Brian: So, we will often see active supervision completely missing, believe it or not.
Brian: In favor of another category we look for, which is passive supervision. Aha. So what do I mean by passive supervision? Passive supervision is basically management by walking around, if you like. So rather than direct my folks, rather than ask them to do specific tasks at a specific rate with a specific end date that I’m gonna follow up on, et cetera. What I’ll do is I’ll just assume all my guys know what they’re doing, all my folks know what they’re doing, and I’ll just wander around and touch base with them every now and see if they’ve got any issues, that kind of thing. So we will often see very low active supervision and it’s been moved out of the way, if you like, replaced with that passive supervision. Just call me if you need me, that kind of thing. Most of the time though, I would say you don’t get more than about 30%active supervision. What do we want? We want double that, easily double that, because that’s why we are employingfolks, is to direct. Now, do we want them doing other things? Yeah, absolutely. There’s a certain amount of admin that we’d like them to do. There is a certain amount of passive supervision we’d like them to do too. Because when I ask somebody to do something that they’re not familiar with doing, I don’t want the supervisor to tell them how to do it and then leave. I want them to stand there and make sure that that person gets it. Not do it for them, but make sure that theyunderstand that they can perform those tasks safely and effectively, if you like. So there’s the admin bit, there’s the passivesupervision, there’s the active supervision, and there’s also a certain amount of manual labor that folks do. That’s what you were referring to earlier, Mick. That’s, hey, Joe, get out of the way, I’ll do this for you.
Brian: Is that what we want our supervisors doing? Well, if it is training, if I am doing it with the purpose of showingsomebody how to do something, I show you once, you do it with me here once, and then you do it after that on your own with a different type of follow-up, okay, that’s fine. But if you’re doing it because that’s what you’re comfortable with, you became a supervisor because you were doing this manual job for 20 years, so you’re very good at it, and that’s what you feel comfortable doing. That’s really not, again, what we want folks doing.
Mick: When you go in and help organizations drive this kind of change and harness these supervisors, what are the things that you do and what can our listeners take away, practical tips to double their active supervisory time?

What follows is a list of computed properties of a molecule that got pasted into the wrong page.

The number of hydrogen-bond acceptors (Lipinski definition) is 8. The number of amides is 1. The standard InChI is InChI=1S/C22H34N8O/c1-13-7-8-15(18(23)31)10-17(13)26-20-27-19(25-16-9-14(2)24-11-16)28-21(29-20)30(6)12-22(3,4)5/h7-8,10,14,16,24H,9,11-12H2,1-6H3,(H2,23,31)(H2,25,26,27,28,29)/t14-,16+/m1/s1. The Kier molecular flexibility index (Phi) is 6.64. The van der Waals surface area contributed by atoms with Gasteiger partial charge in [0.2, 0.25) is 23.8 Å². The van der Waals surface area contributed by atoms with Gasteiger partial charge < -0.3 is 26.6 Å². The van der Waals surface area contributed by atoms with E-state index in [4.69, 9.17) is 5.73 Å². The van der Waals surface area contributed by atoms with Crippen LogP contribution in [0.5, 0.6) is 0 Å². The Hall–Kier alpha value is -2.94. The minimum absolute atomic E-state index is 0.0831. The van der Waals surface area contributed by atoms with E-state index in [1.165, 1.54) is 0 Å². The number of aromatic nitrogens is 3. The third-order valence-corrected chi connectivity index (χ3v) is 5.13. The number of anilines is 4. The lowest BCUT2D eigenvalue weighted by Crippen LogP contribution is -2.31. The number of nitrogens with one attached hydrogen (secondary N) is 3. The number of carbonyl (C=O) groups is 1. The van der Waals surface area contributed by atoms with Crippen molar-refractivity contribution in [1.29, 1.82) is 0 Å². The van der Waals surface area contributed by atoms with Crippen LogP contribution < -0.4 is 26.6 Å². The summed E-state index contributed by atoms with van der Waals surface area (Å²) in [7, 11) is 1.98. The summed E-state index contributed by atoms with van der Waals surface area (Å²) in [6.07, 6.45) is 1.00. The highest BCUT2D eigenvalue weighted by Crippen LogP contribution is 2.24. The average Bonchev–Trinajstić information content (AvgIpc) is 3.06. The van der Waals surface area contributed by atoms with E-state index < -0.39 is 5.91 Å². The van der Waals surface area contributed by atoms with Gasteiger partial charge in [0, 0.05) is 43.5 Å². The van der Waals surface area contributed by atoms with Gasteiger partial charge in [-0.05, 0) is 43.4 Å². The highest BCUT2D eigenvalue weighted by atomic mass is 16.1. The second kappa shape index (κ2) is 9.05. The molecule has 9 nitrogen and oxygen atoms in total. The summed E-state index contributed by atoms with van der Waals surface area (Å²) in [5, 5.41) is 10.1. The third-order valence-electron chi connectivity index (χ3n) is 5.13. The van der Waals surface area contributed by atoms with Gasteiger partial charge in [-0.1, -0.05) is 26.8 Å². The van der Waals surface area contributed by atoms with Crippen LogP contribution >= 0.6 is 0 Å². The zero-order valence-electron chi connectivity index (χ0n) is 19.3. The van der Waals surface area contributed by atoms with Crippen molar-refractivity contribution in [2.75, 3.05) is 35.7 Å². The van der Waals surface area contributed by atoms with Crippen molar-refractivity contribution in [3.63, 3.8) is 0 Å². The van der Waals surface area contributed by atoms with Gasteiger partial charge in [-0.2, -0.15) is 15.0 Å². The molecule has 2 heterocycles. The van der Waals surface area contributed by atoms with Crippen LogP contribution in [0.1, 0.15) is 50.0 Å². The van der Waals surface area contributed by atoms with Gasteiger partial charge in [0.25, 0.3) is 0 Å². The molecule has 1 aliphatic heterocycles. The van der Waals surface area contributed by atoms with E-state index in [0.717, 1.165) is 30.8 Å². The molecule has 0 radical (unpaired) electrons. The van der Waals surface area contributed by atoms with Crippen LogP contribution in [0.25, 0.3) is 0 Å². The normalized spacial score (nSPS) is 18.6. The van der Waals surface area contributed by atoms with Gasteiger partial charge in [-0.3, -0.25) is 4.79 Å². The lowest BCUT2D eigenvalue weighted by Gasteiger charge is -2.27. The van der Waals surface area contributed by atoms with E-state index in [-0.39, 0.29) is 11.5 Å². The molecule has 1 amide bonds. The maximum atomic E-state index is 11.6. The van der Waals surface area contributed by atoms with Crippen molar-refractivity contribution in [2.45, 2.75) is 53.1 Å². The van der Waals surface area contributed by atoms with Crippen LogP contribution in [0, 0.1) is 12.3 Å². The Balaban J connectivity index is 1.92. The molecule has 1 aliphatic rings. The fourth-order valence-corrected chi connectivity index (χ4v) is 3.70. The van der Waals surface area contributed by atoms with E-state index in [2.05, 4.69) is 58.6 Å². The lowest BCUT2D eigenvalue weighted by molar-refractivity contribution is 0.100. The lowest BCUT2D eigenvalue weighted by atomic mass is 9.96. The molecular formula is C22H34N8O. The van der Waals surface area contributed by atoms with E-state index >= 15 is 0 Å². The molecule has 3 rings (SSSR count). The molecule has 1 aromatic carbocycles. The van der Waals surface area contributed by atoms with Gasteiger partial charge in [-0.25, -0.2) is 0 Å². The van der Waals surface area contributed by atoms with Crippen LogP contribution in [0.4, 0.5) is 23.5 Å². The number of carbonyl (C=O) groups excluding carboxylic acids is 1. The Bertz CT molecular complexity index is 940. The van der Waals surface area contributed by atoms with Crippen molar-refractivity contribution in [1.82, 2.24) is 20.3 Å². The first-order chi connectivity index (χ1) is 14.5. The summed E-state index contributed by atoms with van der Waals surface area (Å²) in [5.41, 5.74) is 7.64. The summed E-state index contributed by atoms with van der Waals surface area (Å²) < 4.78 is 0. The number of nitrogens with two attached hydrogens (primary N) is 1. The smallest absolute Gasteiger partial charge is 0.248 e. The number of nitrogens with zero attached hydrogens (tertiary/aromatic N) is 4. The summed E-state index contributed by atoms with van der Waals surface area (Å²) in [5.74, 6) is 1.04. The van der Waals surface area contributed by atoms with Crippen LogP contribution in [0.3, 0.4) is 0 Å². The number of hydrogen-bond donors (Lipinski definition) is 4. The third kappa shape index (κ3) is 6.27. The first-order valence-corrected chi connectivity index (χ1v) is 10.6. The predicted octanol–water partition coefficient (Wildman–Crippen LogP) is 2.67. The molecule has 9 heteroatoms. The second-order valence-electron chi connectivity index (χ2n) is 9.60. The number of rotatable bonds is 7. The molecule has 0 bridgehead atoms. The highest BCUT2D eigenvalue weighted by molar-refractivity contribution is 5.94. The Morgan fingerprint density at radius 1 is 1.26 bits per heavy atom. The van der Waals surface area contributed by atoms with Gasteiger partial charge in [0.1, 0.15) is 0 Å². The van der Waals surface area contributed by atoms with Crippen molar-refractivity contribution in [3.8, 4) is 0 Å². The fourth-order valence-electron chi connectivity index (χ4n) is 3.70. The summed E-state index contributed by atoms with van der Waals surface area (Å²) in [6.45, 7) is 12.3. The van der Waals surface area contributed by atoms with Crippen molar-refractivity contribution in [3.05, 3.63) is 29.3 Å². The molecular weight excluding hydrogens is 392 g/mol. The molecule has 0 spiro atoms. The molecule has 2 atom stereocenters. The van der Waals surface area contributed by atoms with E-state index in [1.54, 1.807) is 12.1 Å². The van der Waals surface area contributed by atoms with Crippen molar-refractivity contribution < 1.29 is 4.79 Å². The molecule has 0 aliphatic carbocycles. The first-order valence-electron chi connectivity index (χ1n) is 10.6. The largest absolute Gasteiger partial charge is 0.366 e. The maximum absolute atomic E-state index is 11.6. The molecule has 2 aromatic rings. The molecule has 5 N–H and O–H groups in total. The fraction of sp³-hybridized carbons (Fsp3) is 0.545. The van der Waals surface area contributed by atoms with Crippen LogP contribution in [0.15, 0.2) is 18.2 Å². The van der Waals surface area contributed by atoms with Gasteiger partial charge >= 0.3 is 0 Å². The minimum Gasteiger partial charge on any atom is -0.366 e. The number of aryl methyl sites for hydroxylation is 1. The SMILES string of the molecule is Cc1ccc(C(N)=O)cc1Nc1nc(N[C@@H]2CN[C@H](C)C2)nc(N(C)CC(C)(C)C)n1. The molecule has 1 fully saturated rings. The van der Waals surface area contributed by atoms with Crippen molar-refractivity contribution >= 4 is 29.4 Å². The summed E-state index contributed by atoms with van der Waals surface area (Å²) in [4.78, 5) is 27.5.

Brian: Okay, how long have you got, Mick? I’m just kidding. This could be a very long conversation, but concentrate on a few key things. One of the things that always amazes me, if you like, when we put supervisors in a new role particularly, is expectation setting. What expectations do we set of that supervisor? In other words, we might say, hey, your job is to go control this crew. Okay, fine. Is that enough? Did we tell them exactly what we wanted? Did we, in fact, tell them how we want them to spend their time. The supervisor might have no idea, absolutely no idea what you’re expecting in terms of how they spend their time. How much time should you actually spend doing admin versus how much time do I want you actively supervising folks? Did I tell you what all of those things are and what that ratio is? That would be my first ideal, if you like, is expectation setting. Very, very clear. And I can follow that with metrics and goals, right? So, okay, I can tell you how roughly I want you to allocate your time, how I want you to spend it, but now I can tell you what I’m going tohold you accountable for and what I will hold you responsible for. These are the metrics that I want you to keep your eye on and these are the metrics that we will discuss to help us understand whether or not you’re succeeding. The third thing is that training that we talked about. We have to spend some time and effort teaching people how to supervise, not teachingthem about the process, not teaching them about, you know, all the various other things that they might come across in an organisation that kind of standard. I need to teach people how to supervise and a strong component of that is leadership.These guys are your frontline leadership and if they are not taught how to lead, if we don’t give them that training, then woe betide us.
Mick: How do we really embed these skills and capabilities? It’s not just classroom, I’m hoping.
Brian: But just putting people in front of a computer and hoping that’s going to turn them into a good leader, I don’t recommend that as a strategy. So, yes, we can use those training courses as the input, if you like, but we have to make sure that our supervisors are practicing these skills. That’s way, way more important. I would rather teach a supervisor one skill a month, one, believe that, one skill a month, but have them practice, practice, practice, and give them coaching and feedback. That’s critical, coaching and feedback. I have to be able to see in action, and I have to get some feedback on how they performed and I have to respond to that. I have to be able to say, this is what I liked about what you did, but this is what you didn’t do or did poorly. Just an aside there, supervisors, I expect them to give their people feedback, right? And there’s a little bit of art to that. Certainly a lot of science to it. And it’s a matter of practice in many cases. So yeah, read the course, that’s fine. But let’s spend our time repeating that over and over and learning.